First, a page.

Accelerating renewable energy is urgent for Southeast Asia countries as energy demands continue to increase. Most countries’ leaders have committed to achieving net-zero by 2050 to keep the global temperature increase below 2°C.
However, as the world’s fourth-largest energy consumer, Southeast Asia’s energy generation still mostly comes from fossil fuels, and the energy demand is expected to increase yearly. According to the International Energy Agency (IEA) report in 2022, the region’s energy demand has increased on average by around 3% a year over the past two decades and will continue until 2030.
As Southeast Asia continues to increase its use of green energy, with renewables accounting for 14% of the region’s energy resources in 2020, there is a growing awareness, urgency, and demand for sustainable energy generation. The region aims to reach 23% renewable energy in the energy mix by 2025, which presents a huge potential market for startups and innovators to provide renewable energy solutions and meet the rising demand.
How can entrepreneurs and startups play a part in this sector? Xurya is a startup that enables businesses to reduce their carbon footprint through solar panel installation, and their story serves as a great example for renewable energy startups looking to answer the question.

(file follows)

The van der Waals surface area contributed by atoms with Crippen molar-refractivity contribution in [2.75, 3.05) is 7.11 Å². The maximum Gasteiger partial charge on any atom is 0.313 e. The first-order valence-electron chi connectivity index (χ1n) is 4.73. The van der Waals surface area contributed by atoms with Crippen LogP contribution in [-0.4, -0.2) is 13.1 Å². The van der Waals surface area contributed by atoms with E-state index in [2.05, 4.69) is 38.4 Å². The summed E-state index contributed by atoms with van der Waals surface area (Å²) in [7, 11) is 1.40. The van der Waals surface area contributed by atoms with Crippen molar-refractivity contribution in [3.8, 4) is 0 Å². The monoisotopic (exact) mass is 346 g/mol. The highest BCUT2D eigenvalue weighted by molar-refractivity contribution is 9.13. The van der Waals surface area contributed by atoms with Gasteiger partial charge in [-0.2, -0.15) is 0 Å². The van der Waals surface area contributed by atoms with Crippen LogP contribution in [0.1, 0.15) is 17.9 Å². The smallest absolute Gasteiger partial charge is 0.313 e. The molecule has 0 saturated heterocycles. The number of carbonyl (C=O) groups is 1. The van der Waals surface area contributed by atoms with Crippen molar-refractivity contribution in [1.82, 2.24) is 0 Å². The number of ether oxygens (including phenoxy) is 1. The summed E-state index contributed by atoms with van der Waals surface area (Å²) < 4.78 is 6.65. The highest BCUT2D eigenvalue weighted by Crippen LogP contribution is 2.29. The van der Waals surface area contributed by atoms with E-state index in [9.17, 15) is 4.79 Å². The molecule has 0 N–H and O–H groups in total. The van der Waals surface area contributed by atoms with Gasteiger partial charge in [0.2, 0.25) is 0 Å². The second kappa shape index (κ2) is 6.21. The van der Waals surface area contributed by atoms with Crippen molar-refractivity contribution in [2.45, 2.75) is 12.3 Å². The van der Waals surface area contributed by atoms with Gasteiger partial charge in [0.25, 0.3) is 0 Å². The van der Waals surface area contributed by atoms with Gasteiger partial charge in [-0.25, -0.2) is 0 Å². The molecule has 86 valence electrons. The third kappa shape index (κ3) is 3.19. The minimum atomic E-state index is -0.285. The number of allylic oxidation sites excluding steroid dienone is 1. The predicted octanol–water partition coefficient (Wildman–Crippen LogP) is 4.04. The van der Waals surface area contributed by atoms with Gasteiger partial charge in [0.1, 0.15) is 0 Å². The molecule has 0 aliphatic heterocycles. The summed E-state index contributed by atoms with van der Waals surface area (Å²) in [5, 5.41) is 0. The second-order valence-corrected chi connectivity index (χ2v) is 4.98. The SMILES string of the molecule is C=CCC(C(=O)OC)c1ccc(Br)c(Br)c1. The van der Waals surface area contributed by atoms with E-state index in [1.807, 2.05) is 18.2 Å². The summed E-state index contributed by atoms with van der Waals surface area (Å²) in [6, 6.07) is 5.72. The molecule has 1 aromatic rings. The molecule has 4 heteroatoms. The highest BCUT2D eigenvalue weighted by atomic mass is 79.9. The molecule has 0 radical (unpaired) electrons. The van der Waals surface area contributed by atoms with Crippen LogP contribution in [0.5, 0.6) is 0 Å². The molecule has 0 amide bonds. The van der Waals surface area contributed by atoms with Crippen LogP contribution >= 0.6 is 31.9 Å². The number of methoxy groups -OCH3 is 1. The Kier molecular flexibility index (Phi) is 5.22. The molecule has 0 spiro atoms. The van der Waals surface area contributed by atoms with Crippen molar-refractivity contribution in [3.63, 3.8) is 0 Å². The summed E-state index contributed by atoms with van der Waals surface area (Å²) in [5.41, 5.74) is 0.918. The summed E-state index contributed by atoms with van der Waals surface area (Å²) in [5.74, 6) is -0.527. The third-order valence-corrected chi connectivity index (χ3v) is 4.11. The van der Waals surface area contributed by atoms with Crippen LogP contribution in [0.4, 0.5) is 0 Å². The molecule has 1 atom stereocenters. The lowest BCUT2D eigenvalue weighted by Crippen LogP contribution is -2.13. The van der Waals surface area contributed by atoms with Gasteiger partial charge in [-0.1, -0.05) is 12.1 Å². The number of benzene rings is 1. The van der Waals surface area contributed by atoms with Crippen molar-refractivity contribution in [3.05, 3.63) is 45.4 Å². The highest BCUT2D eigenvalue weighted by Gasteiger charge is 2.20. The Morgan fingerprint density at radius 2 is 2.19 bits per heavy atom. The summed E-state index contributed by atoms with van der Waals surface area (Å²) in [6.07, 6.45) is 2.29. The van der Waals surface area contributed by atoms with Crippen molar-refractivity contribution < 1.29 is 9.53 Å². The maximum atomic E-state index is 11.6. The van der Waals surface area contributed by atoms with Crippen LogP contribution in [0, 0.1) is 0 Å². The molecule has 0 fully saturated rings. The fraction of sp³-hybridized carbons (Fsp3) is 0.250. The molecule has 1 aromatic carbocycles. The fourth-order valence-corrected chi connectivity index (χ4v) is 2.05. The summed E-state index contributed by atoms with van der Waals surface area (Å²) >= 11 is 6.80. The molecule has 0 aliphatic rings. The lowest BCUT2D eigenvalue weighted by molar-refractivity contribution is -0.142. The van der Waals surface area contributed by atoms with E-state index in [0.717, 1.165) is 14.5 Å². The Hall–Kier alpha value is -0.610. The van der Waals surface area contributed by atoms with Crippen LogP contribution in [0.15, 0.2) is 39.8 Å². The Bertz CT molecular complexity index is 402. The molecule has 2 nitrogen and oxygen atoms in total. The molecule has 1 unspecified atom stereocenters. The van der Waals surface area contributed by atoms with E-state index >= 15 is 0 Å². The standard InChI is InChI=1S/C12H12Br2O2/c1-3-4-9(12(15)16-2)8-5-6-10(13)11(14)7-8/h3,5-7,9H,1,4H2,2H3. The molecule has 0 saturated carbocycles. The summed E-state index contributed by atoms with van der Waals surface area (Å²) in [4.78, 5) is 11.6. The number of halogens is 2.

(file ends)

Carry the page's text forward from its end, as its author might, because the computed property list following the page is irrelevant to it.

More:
Xurya was co-founded by Eka Himawan, Philip Effendy, and Edwin Widjonarko in 2018. Eka and Edwin had been close friends since middle school, and both had an engineering background.
After Edwin left school, he pursued a PhD program while Eka worked in the hedge fund industry. During that time, Eka became interested in investing in renewable energy, particularly in the solar sector.
Despite the increasing investment in this field, solar power was still quite expensive in 2007. However, both Eka and Edwin continued to work in the energy sector in different ways. Edwin focused on research in solar power, while Eka gained experience funding power plants through his work at Barclays. After building Bilna and working in the world of startups and nutrition, they eventually returned to their shared passion for renewable energy.
By 2016, they felt that the cost of solar power had decreased enough to create Xurya. That was when both of them met Philip who was at the time in East Ventures, and he also shared the same passion for solar.
Xurya focuses on helping companies to reduce their emissions by deploying solar panels on the rooftops of commercial and industrial (C&I) buildings, such as factories, cold storages, hotels, and shopping centers, which typically consume more electricity than residential homes and have a larger carbon footprint.
Yet, Xurya recognized that its clients’ primary obstacles in transitioning to renewable energy are cost and distrust. By assuming responsibility for the secure installation and upkeep of panels, Xurya empowers clients to adopt renewable energy without incurring any initial expenses.
Read the full insights at East Ventures.